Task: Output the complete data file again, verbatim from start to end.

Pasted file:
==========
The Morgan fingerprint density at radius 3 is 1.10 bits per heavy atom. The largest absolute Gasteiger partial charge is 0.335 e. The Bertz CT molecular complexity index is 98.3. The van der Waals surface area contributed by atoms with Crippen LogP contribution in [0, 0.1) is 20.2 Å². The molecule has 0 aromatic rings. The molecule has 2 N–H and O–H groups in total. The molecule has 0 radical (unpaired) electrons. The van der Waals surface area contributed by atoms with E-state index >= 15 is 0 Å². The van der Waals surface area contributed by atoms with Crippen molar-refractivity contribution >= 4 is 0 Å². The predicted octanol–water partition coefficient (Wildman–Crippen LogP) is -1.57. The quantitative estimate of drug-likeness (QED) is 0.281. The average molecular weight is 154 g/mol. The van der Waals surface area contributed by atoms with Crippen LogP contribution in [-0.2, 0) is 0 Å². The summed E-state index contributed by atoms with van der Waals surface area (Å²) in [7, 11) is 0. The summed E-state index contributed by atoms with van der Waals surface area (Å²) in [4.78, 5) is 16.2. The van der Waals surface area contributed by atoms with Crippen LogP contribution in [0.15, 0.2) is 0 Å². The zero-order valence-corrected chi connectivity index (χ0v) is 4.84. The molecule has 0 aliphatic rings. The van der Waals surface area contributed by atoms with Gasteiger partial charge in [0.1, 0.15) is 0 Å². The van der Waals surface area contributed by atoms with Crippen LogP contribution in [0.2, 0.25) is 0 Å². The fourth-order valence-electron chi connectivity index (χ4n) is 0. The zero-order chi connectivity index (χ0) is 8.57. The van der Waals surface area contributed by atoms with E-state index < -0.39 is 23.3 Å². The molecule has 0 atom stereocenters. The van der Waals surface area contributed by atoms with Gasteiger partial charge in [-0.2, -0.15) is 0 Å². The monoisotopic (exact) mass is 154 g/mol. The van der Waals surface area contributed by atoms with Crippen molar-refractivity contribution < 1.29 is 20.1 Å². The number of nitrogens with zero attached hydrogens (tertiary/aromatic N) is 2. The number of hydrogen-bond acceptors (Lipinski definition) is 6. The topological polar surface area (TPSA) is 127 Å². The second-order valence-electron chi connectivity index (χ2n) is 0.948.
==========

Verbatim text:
The Morgan fingerprint density at radius 3 is 1.10 bits per heavy atom. The largest absolute Gasteiger partial charge is 0.335 e. The Bertz CT molecular complexity index is 98.3. The van der Waals surface area contributed by atoms with Crippen LogP contribution in [0, 0.1) is 20.2 Å². The molecule has 0 aromatic rings. The molecule has 2 N–H and O–H groups in total. The molecule has 0 radical (unpaired) electrons. The van der Waals surface area contributed by atoms with E-state index >= 15 is 0 Å². The van der Waals surface area contributed by atoms with Crippen molar-refractivity contribution >= 4 is 0 Å². The predicted octanol–water partition coefficient (Wildman–Crippen LogP) is -1.57. The quantitative estimate of drug-likeness (QED) is 0.281. The average molecular weight is 154 g/mol. The van der Waals surface area contributed by atoms with Crippen LogP contribution in [-0.2, 0) is 0 Å². The summed E-state index contributed by atoms with van der Waals surface area (Å²) in [7, 11) is 0. The summed E-state index contributed by atoms with van der Waals surface area (Å²) in [4.78, 5) is 16.2. The van der Waals surface area contributed by atoms with Crippen LogP contribution in [0.15, 0.2) is 0 Å². The zero-order valence-corrected chi connectivity index (χ0v) is 4.84. The molecule has 0 aliphatic rings. The van der Waals surface area contributed by atoms with Gasteiger partial charge in [0.1, 0.15) is 0 Å². The van der Waals surface area contributed by atoms with Crippen LogP contribution in [0.2, 0.25) is 0 Å². The fourth-order valence-electron chi connectivity index (χ4n) is 0. The zero-order chi connectivity index (χ0) is 8.57. The van der Waals surface area contributed by atoms with E-state index < -0.39 is 23.3 Å². The molecule has 0 atom stereocenters. The van der Waals surface area contributed by atoms with Gasteiger partial charge in [-0.2, -0.15) is 0 Å². The monoisotopic (exact) mass is 154 g/mol. The van der Waals surface area contributed by atoms with Crippen molar-refractivity contribution < 1.29 is 20.1 Å². The number of nitrogens with zero attached hydrogens (tertiary/aromatic N) is 2. The number of hydrogen-bond acceptors (Lipinski definition) is 6. The topological polar surface area (TPSA) is 127 Å². The second-order valence-electron chi connectivity index (χ2n) is 0.948.